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Wednesday, 25 November 1959

Dr EVATT - by leave - In supporting the right honorable gentleman's statement, I should like to recall for the benefit of honorable members the basis of the Fulbright agreement and the subsequent arrangements. I think that the Australian Government alone, of all the allied governments which received substantial lend-lease assistance from the United States, made a comparable contribution in return by way of what was called reverse lend-lease. For instance, we supplied large quantities of equipment, including clothing, to the United States and other allied forces. Australia contributed so much that, when the accounts came to be looked at after the end of the fighting, there was almost a complete balance. Many other nations which had received great benefits from the United States of America were not in a position to make such a return, but Australia was. It was suggested by Mr. Chifley, who was then Prime Minister, that we would not ask the United States to forego the amount of the surplus funds held here. I think it was something like 5,000,000 dollars, although I cannot be sure of the exact amount. It was agreed that we would not ask the United States to forgive us that amount, although the contributions by the two countries were almost the same. There were tremendous contributions by Australia and tremendous contributions - greater, of course - by the United States.

Then came the agreement which Mr. Chifley himself negotiated - I think with Dean Acheson - under which the balance which we owed was to be made available for purposes like this and for other purposes such as the construction in Australia at Australia's expense of buildings for the United States Government - as something that would help to confirm the ties of friendship which had been established during the war. Those are the facts. It was an arrangement of that kind. As the Minister for External Affairs (Mr. Casey) correctly says, it was completely negotiated by the Chifley Government. Mr. Jarman, who was then United States Ambassador in Australia, and I signed the agreement.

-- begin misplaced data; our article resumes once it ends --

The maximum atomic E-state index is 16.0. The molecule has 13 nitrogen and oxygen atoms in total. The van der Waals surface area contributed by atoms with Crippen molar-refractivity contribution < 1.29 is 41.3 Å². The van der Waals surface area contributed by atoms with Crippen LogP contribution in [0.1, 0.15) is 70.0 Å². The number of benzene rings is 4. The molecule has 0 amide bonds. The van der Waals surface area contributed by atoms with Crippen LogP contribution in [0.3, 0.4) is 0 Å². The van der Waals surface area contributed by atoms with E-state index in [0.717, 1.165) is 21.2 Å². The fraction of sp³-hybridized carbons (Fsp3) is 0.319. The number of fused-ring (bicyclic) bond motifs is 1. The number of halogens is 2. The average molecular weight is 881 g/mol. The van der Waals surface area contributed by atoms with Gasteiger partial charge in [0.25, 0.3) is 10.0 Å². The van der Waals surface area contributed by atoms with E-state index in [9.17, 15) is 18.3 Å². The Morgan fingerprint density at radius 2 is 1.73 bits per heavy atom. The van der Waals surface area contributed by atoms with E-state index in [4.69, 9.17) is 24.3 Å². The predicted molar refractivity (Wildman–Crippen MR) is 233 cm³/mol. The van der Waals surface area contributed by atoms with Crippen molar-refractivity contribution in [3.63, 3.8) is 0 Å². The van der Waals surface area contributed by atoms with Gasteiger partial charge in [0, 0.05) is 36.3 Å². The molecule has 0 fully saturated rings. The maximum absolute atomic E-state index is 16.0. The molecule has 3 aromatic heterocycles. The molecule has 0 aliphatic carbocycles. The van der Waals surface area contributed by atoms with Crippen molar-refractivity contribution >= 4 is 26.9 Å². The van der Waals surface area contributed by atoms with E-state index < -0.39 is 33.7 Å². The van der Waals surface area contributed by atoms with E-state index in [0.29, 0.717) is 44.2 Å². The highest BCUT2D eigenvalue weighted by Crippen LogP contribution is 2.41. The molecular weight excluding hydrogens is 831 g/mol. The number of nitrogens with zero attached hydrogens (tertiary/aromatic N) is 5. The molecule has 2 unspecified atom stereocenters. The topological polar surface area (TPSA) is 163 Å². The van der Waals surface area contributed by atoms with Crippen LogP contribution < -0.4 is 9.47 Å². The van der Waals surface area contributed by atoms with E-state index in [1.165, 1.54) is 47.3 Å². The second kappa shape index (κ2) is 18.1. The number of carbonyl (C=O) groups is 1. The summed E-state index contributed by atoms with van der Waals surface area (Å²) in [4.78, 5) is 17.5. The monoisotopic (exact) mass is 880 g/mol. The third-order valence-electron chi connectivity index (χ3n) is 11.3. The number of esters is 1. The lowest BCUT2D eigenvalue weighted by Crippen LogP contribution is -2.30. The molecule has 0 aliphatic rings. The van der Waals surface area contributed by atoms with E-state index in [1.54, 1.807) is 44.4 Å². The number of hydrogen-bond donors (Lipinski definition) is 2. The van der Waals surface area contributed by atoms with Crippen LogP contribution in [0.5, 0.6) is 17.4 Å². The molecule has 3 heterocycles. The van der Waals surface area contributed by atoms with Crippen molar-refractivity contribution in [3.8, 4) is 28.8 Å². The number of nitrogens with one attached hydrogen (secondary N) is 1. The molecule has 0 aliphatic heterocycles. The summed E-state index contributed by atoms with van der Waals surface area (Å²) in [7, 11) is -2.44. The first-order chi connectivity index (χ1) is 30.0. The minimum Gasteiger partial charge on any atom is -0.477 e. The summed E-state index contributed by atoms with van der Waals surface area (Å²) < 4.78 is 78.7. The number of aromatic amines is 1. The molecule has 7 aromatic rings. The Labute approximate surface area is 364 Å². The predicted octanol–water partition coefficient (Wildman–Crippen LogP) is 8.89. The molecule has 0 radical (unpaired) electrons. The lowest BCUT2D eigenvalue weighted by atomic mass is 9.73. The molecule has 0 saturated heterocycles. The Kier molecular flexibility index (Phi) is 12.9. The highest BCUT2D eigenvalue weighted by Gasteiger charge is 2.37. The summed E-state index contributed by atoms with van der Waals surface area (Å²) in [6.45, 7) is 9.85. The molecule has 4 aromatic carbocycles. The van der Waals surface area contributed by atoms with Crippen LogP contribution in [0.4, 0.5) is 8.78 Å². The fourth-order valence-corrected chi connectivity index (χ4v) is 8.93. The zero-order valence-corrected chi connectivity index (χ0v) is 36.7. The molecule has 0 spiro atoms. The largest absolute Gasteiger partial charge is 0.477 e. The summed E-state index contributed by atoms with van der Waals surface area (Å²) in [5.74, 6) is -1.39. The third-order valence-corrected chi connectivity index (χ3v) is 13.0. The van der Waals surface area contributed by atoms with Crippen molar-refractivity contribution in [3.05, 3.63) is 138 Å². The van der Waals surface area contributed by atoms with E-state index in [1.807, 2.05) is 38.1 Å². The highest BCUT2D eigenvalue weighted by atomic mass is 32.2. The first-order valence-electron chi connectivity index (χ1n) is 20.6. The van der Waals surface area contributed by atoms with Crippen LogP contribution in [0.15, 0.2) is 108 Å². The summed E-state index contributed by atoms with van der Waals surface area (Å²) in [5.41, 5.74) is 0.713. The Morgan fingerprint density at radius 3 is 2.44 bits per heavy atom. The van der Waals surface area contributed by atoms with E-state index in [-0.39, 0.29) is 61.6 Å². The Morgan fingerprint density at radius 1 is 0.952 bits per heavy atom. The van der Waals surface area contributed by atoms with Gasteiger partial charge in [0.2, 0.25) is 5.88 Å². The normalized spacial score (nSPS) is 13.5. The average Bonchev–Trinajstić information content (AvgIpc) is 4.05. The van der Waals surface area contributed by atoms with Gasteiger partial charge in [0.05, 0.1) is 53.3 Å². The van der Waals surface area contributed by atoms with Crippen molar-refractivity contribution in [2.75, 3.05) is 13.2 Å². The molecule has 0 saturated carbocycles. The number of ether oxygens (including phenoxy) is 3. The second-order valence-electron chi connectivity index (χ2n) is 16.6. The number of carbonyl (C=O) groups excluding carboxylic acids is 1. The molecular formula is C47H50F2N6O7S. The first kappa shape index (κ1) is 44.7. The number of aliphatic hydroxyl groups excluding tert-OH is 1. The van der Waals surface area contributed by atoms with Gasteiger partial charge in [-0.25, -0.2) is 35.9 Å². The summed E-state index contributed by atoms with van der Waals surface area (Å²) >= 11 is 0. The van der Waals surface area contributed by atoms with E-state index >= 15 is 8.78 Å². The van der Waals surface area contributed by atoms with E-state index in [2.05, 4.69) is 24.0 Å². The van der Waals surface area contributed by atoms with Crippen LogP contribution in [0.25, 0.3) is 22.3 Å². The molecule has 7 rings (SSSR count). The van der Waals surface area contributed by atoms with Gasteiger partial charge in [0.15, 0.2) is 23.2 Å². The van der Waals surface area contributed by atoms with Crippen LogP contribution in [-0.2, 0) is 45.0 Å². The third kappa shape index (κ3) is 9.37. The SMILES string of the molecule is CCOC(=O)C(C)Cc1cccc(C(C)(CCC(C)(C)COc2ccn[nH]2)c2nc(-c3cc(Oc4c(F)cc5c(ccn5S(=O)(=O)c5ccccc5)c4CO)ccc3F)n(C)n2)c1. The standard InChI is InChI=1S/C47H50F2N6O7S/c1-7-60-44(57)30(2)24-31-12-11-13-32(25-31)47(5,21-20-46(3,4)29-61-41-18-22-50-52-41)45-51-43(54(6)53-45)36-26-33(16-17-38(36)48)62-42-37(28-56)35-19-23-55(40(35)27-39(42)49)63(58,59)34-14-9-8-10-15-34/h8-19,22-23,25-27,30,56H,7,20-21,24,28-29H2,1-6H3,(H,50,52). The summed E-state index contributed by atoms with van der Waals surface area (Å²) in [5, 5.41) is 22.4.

I want to mention another matter - not by way of complaint, but in order to point out that there has been an oversight. There is a board of directors which allocates these scholarships. On it, Australia and the United States are represented. But throughout the long period of its existence, not one representative of the present Opposition in this Parliament has sat on that board as an Australian representative, although the present Opposition party, when in office, negotiated the original agreement. I ask the Minister, not to decide immediately, but to look at the matter afresh and see whether it is possible to include a representative of the Opposition. It should be, because this scheme owes so much to the initiative of Mr. Chifley. If this were done, the administration of the scheme would be helped, and I think it would be strengthened in certain respects. I entirely agree that this is a great scheme. Senator Fulbright, Dean Acheson, various United States Ambassadors and others from the United States have done a great deal to make it successful. I just want to add the proposition which I have just put for the Minister to consider at his leisure.

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